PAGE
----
MICHELLE THALLER: It’s been amazing. And you know, that the images are so beautiful that I always have to sort of stop people and say, “Oh, this is not a special effect. This is not computer generated.” We have had this amazing spacecraft around Saturn for more than 10 years.
IRA FLATOW: And so when will we start seeing pictures and data coming back from Juno?
MICHELLE THALLER: So that’s the thing that we’ve been trying to make sure everybody understands. The orbit insertion, which happens July 4th, is a risky, really high tension maneuver. And the cameras on the science instruments have all been shut off into a protective mode. So we’re not going to get images back immediately. We hope to have some images that the camera took, which is called Juno Cam, as it approached Jupiter. We have one image that we’ve already released. We hope to have maybe a movie of the moons of Jupiter going around. But then the real action starts later in the summer. In late August, we will begin to release some images of the poles of Jupiter. And this will be the first time we’ve had a clear view of the north and south poles and the giant auroras of Jupiter. And then come November, we’re going to go into main science operations and we’re actually going to ask the public to help us decide where we should aim the camera.
IRA FLATOW: Oh, come on.
MICHELLE THALLER: Absolutely.
IRA FLATOW: Are we voting? How do we vote? I mean, are you going to give us a choice of where to go?
MICHELLE THALLER: Yes.
IRA FLATOW: How does that work?
MICHELLE THALLER: On NASA’s website, there will be several different locations that we think there’s really interesting stuff to look at. And we’re going to have the public vote on what they would most like to see. So absolutely, you have a chance to help us choose where to aim this wonderful camera that will be taking the highest resolution images of Jupiter ever taken.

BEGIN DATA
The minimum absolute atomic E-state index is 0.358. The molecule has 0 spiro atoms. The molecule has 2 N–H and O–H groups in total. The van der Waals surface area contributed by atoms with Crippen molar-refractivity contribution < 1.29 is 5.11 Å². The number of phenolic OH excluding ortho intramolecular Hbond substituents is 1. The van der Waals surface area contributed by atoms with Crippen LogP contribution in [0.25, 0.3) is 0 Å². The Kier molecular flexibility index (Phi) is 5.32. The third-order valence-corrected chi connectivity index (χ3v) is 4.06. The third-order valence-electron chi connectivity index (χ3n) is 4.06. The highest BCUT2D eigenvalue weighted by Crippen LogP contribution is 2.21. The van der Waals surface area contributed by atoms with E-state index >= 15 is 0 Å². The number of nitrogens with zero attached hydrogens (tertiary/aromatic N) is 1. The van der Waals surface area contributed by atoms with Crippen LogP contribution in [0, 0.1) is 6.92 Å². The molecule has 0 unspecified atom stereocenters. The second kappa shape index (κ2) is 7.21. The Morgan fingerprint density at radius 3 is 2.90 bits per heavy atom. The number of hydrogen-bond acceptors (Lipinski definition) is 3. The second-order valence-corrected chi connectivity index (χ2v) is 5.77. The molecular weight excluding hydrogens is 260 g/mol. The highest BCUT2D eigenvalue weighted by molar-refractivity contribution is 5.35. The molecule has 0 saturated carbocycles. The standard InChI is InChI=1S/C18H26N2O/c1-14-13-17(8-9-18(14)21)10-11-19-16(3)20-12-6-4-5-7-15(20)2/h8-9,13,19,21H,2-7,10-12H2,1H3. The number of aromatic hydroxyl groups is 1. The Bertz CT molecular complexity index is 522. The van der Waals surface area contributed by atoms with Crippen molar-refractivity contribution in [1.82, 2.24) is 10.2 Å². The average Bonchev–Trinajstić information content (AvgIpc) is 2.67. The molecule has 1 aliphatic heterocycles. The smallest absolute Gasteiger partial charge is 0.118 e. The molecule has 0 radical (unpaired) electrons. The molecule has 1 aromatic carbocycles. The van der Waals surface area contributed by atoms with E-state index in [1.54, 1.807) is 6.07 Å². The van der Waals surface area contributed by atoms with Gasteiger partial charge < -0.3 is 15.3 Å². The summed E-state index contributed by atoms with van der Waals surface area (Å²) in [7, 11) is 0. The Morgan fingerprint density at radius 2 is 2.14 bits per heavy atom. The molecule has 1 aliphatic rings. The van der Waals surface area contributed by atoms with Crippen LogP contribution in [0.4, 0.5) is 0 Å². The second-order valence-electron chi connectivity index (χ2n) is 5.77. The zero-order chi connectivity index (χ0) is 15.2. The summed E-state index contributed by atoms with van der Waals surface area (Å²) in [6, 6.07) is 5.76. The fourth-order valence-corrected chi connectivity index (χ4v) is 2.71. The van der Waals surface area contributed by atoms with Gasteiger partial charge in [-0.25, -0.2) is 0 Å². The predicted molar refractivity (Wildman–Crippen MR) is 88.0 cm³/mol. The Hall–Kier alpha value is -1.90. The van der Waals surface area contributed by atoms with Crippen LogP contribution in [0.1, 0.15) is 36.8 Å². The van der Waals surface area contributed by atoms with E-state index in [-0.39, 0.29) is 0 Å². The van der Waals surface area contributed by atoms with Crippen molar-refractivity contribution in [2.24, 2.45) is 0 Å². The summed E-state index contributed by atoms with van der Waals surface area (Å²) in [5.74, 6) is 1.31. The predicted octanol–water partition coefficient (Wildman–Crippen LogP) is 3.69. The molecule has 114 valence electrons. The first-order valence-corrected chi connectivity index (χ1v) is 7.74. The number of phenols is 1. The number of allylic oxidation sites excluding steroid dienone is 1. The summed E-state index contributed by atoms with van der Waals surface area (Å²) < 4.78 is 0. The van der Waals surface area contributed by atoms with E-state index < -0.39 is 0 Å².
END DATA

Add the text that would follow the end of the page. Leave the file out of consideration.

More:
IRA FLATOW: Wow , wow. I’m waiting for that. I’m going to go on the website. And I understand that Juno’s been doing some new things for our NASA missions, certainly. You have movie like trailers out. Trent Reznor of Nine Inch Nails made a soundtrack, right?
MICHELLE THALLER: Yes, yes.
IRA FLATOW: And as you say, people can vote where to point the camera. There are also LEGO figurines on board?
MICHELLE THALLER: There are–three.
IRA FLATOW: What is that?
MICHELLE THALLER: Yes, three LEGO figurines. There’s a LEGO figurine of Jupiter, of course, the god Jupiter, you know, the namesake of the planet. And also Jupiter’s wife, Juno. Juno is named for Jupiter’s wife. The other moons of Jupiter tend to be named after Jupiter’s lovers. So we’re sending his wife out to keep an eye on him. And then the other LEGO minifigure is Galileo. And there’s a wonderful quote in an excerpt from Galileo’s first observations of the moons of Jupiter, all along for the ride. The little figures are actually in spacecraft grade aluminum. And there’s a wonderful collaboration with the LEGO company to bring LEGO minifigures out to Jupiter.
IRA FLATOW: Do you have a camera on them so we can see them while they’re out there on Juno?
MICHELLE THALLER: Well, you won’t be able to see them when they’re on Juno. We certainly have pictures of them that you can look at online. So if you just Google, “Juno Lego minifigs,” you can see them there.
IRA FLATOW: Now I’ve been following NASA’s missions for a long, long time. But I don’t remember trying to get the public this involved in so many different ways on a mission to a planet before. What’s the idea? Are you trying to make the public realize how exciting this is?